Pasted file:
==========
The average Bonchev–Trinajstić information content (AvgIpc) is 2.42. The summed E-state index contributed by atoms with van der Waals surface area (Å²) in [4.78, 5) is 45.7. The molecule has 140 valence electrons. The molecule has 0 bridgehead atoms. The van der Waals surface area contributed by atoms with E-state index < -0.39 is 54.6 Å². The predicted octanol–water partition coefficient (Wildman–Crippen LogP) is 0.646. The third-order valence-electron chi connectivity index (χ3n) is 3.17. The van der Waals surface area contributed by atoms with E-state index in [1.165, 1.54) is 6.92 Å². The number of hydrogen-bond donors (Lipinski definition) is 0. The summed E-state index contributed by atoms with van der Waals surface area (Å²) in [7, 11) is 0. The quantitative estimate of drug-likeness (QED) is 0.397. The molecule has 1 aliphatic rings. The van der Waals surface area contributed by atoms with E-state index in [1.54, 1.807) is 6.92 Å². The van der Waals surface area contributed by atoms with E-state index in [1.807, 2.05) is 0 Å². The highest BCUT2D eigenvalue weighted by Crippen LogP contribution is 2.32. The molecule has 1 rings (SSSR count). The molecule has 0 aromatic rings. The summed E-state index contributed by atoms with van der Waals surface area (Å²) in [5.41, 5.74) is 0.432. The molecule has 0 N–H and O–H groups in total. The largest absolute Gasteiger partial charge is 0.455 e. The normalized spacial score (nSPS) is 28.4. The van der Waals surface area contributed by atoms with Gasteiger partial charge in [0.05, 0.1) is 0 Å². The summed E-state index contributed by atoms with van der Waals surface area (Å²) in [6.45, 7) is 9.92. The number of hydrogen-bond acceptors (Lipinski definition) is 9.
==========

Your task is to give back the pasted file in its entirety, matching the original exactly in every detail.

The average Bonchev–Trinajstić information content (AvgIpc) is 2.42. The summed E-state index contributed by atoms with van der Waals surface area (Å²) in [4.78, 5) is 45.7. The molecule has 140 valence electrons. The molecule has 0 bridgehead atoms. The van der Waals surface area contributed by atoms with E-state index < -0.39 is 54.6 Å². The predicted octanol–water partition coefficient (Wildman–Crippen LogP) is 0.646. The third-order valence-electron chi connectivity index (χ3n) is 3.17. The van der Waals surface area contributed by atoms with E-state index in [1.165, 1.54) is 6.92 Å². The number of hydrogen-bond donors (Lipinski definition) is 0. The summed E-state index contributed by atoms with van der Waals surface area (Å²) in [7, 11) is 0. The quantitative estimate of drug-likeness (QED) is 0.397. The molecule has 1 aliphatic rings. The van der Waals surface area contributed by atoms with E-state index in [1.54, 1.807) is 6.92 Å². The van der Waals surface area contributed by atoms with E-state index in [1.807, 2.05) is 0 Å². The highest BCUT2D eigenvalue weighted by Crippen LogP contribution is 2.32. The molecule has 1 rings (SSSR count). The molecule has 0 aromatic rings. The summed E-state index contributed by atoms with van der Waals surface area (Å²) in [5.41, 5.74) is 0.432. The molecule has 0 N–H and O–H groups in total. The largest absolute Gasteiger partial charge is 0.455 e. The normalized spacial score (nSPS) is 28.4. The van der Waals surface area contributed by atoms with Gasteiger partial charge in [0.05, 0.1) is 0 Å². The summed E-state index contributed by atoms with van der Waals surface area (Å²) in [6.45, 7) is 9.92. The number of hydrogen-bond acceptors (Lipinski definition) is 9.